Are You Making What You Should in Fixed Ops?



Written by Don Reed, DealerPro

How did your dealership's Profit and Loss Statement turn out for you in fixed operations? Did you have a banner year or do you think you could have done better? The best way to answer this question is to prepare a performance analysis of both your parts and service operations to identify your opportunities for improvement.

Introducing the 75/25 Rule
I recommend you use the 80/20 Rule in service and the 70/30 Rule in parts which combined will be the 75/25 Rule. Simply put, your total parts and service expenses should not exceed 75% of your total parts and service gross profit. This leaves you with 25% net profit to gross profit. Using the above rules, make the calculation for each of these departments to see how you measure up.

Once you have completed your calculation, you must decide if your expenses are too high, your gross profit too low or a combination of both. In reviewing and analyzing hundreds of dealerships, I have found that most dealers are doing a very credible job of controlling expenses in order to survive. Consequently, I have found that most dealers have a gross profit shortage and not an excessive expense problem. In other words, the real opportunity for increasing net profit comes primarily from increasing gross profit and not trying to save your way into profitability!

So, let’s build a performance plan that will provide you with a template for building your profit going forward. The five key elements of your plan are as follows:

  • Control Expenses
  • Increase Profit Margins
  • Increase Technician Productivity
  • Increase Sales per Repair Order
  • Increase Retail Customer Traffic

Control Expenses
Even when you're doing a good job controlling expenses, there may be some opportunities for savings that you have missed. One of the most significant expenses in every dealership is people. To ensure you don’t overpay your employees for the work they perform, you should try to compensate as many as possible with a performance-based plan. This simply means that the higher the performance, the higher the compensation. You are likely already doing this for your sales people, so strive to also include your Parts Manager, Parts Counter Personnel, Service Manager, Service Advisor, Warranty Clerk and Technicians. The final benefit here is that performance based compensation will be tied to either hours, sales or gross profits, so when your business cycle declines, so does your employee cost.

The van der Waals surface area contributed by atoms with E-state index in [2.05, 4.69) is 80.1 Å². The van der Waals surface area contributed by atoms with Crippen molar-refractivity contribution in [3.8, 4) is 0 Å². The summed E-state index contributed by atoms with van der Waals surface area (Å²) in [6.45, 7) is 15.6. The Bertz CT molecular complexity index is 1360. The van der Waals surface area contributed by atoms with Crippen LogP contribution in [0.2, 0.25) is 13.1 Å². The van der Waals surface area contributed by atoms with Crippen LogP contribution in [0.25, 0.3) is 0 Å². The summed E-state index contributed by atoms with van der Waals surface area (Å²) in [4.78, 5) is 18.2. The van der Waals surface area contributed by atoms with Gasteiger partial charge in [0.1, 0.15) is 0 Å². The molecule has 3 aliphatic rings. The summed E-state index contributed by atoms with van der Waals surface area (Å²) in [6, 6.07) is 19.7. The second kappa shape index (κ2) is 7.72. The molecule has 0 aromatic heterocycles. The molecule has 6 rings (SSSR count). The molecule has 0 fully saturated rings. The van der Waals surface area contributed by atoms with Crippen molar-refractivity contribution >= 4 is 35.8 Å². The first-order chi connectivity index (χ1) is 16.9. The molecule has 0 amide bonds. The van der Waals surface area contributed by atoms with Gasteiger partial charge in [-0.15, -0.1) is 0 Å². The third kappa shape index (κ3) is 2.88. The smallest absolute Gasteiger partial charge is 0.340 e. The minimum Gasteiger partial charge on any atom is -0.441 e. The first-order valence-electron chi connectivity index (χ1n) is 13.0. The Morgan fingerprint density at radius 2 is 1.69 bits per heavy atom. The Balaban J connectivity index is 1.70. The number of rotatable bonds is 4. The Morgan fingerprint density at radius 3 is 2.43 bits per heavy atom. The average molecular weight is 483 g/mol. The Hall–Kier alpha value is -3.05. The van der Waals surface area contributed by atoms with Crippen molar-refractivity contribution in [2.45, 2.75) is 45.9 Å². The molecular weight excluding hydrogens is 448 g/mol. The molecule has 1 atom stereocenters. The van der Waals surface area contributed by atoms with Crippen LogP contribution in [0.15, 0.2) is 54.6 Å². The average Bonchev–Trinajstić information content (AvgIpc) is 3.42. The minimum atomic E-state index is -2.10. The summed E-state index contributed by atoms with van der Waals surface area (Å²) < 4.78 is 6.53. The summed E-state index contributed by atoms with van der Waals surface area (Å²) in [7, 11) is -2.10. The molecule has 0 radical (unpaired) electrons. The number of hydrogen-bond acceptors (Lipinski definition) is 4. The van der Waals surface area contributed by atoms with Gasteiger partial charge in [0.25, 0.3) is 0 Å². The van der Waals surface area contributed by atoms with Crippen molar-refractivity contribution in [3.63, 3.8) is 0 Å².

Increase Profit Margins
To begin with, set yourself some goals for your margins on retail sales. Those goals should be 40% gross profit margin on retail parts and 75% gross profit margin on retail labor. If you happen to be exceeding these goals already, I congratulate you for a job well done. If you are performing below these goals then you have some work to do. My guess is most of you are below the 40% on parts and very close to the 75% on labor. In order to raise the margin, you simply must raise your markup. When it comes to labor pricing, you can simply divide the cost of your highest paid technician by .25 and that should equal your retail labor rate. Additionally, your technicians should be paid based on how many billable hours they produce versus how many clock hours they are at work.

Increase Technician Productivity
To begin with, you must focus on minimizing non-collectible time. This starts with scheduling appointments in a timely manner. When your customers call, offer an appointment for today or tomorrow. Once the customer drops off their RV, you must strive to inspect the RV for needed repairs and/or service and diagnose the customer’s concerns. Now you can prepare an accurate estimate—call the customer for approval—order the parts and then make the repair at a later date when you have all the parts. Unfortunately, some advisors will try to schedule the appointment for when they believe they can complete the repair. This allows the customer to shop around to your competition and you end up losing work. 

Increase Sales per Repair Order
When appointments show up, your advisors must go to the RV with the customer to conduct an interactive walk-around, look for obvious signs of needed services, make recommendations for completing those services inspect the customer’s primary concern. Based on the mileage of the motorhome and/or the time between services for the motorhome or towable, the Service Advisor should also review maintenance with each customer and recommend services to keep the RV in a safe and reliable condition. Your technician should perform a thorough inspection in addition to diagnosing the customer’s primary concern. These three processes will produce an additional one to two collectible labor hours per repair order. It takes very little effort to do this and your customers will thank you for it.

Increase Retail Customer Count
This is the benefit or results of all of the above processes that your customers will relate to in a positive manner. It will enable your service and parts operations to complete more effectively with your competition. It will improve your owner retention and keep those customers loyal to your dealership for future sales and service.

Now, you're on your way to making this year your best ever in fixed operations.

For further information, please email dreed@dealerprotraining.com or visit www.rvdealerprotraining.com.